Pops is a 70-year-old former heroin addict, bank robber, and drug dealer. He was once considered so dangerous and mean, the gangs along the U.S. border with Mexico nicknamed him “El Diablo” — The Devil. For 30 years, he also dealt drugs and death on the streets of Los Angeles. But he came to Union Rescue Mission in 2009, a decision that transformed his life. We originally published his story in February 2012. But that was just the beginning of his remarkable new life . . .
It’s a beautiful day in MacArthur Park and Pops is enjoying a stroll through the area. After kicking a 50-year heroin addiction at Union Rescue Mission in 2009, he’s determined to enjoy every moment of his new life.
Suddenly he overhears two youths talking about drugs. “You boys addicts, huh?” Pops says. “What of it?” they reply. Pops shows them his heavily scarred arms . . . Continue reading
“Wait till you see my feet… you won’t be smiling no more!” the man chuckled with his lips curling into a smile.
The wrinkles on his face betrayed his young age. The volunteer laughed warmly as she started to remove his discolored, worn-down sneakers — if you could call them shoes. Beyond broken in, the darkly crusted laces puffed out a cloud of dust as she began to untie them.
She pulls off his grey socks — once white — and she carefully places his feet into the washing bin. He flinches, unused to the touch of clean water swell around his toes, but finally begins to relax — restfully placing his interlocked fingers onto his belly.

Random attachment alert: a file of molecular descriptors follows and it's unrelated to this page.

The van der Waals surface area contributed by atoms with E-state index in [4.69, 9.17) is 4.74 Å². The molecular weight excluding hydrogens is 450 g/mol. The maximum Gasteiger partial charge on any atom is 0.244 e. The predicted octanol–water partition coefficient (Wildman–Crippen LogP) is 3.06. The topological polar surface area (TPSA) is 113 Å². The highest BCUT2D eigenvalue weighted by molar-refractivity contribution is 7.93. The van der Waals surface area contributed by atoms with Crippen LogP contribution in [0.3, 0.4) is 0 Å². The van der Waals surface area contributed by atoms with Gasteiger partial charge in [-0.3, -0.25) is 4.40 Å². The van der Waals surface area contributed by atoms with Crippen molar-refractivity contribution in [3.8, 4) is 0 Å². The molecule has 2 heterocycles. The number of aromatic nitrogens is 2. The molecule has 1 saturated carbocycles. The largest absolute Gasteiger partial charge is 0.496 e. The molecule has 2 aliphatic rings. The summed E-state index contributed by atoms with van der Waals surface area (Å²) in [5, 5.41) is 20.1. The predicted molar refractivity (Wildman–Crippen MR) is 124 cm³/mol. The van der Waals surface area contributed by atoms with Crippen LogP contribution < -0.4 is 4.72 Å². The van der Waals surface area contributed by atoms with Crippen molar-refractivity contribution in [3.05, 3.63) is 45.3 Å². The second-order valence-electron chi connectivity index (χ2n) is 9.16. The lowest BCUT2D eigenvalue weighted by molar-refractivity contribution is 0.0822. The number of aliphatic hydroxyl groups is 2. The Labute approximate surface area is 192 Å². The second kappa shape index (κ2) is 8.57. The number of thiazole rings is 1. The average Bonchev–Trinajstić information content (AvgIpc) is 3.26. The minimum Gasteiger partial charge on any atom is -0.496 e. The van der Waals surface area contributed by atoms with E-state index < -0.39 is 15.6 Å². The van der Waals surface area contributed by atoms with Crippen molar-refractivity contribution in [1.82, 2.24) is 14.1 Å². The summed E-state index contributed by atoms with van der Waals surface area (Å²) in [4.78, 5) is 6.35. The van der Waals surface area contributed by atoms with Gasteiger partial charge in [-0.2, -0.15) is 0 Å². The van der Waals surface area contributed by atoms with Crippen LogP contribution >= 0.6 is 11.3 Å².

Armed with gloves, soap, and a lot of love, she gently washes away weeks — maybe even months — of grime and grit. There isn’t any hesitation in her motions as she calmly continues to pour pitchers of water over the crooks and crannies of his feet. Focused, her eyes gleam with grace the stranger in front of her is probably not used to. Grace on Skid Row is always at a premium.
They continue to engage in conversation as she dries his feet off with a fresh towel. This was her first time volunteering at the Mission and he has been around Skid Row for one too many nights. If you had removed the wash bin, you would have thought they’d been friends for ages — the authentic tone in their voices erased the reality of the circumstances.
“Can I pray for you?” she asks.
He shyly mumbles some words I couldn’t overhear, and it was probably for the best — sacred moment are better left untainted. She lifts up some words of prayer and stands to retrieve one of the UCLA podiatrists on call. Equally as friendly as the volunteer, the physician and the supporting medical students begin to ask questions to ascertain the overall health of the man’s feet.
While running through a battery of different tests, the medical students offer the man useful tips on how he can maintain better foot health. With each piece of advice, his furrowed brow lifts with more and more understanding. They offer fresh new socks — a luxury — and direct him to the section where he would be given new shoes.